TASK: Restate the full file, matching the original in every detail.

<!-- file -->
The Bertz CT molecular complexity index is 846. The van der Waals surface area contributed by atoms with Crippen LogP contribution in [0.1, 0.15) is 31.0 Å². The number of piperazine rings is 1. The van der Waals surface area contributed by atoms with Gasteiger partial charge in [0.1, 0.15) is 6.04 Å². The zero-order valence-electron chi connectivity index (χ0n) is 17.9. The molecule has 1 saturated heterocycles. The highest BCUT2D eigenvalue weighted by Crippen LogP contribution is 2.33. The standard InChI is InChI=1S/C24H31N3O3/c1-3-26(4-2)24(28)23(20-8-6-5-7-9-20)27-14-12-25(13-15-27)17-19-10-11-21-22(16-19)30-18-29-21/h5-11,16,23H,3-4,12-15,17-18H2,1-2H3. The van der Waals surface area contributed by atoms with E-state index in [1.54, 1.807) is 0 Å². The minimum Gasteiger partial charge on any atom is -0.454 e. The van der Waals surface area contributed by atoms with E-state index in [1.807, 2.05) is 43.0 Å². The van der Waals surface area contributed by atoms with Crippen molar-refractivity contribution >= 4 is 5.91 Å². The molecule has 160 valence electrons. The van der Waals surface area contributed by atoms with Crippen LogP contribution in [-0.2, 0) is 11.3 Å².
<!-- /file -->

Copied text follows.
The Bertz CT molecular complexity index is 846. The van der Waals surface area contributed by atoms with Crippen LogP contribution in [0.1, 0.15) is 31.0 Å². The number of piperazine rings is 1. The van der Waals surface area contributed by atoms with Gasteiger partial charge in [0.1, 0.15) is 6.04 Å². The zero-order valence-electron chi connectivity index (χ0n) is 17.9. The molecule has 1 saturated heterocycles. The highest BCUT2D eigenvalue weighted by Crippen LogP contribution is 2.33. The standard InChI is InChI=1S/C24H31N3O3/c1-3-26(4-2)24(28)23(20-8-6-5-7-9-20)27-14-12-25(13-15-27)17-19-10-11-21-22(16-19)30-18-29-21/h5-11,16,23H,3-4,12-15,17-18H2,1-2H3. The van der Waals surface area contributed by atoms with E-state index in [1.54, 1.807) is 0 Å². The minimum Gasteiger partial charge on any atom is -0.454 e. The van der Waals surface area contributed by atoms with E-state index in [1.807, 2.05) is 43.0 Å². The van der Waals surface area contributed by atoms with Crippen molar-refractivity contribution >= 4 is 5.91 Å². The molecule has 160 valence electrons. The van der Waals surface area contributed by atoms with Crippen LogP contribution in [-0.2, 0) is 11.3 Å².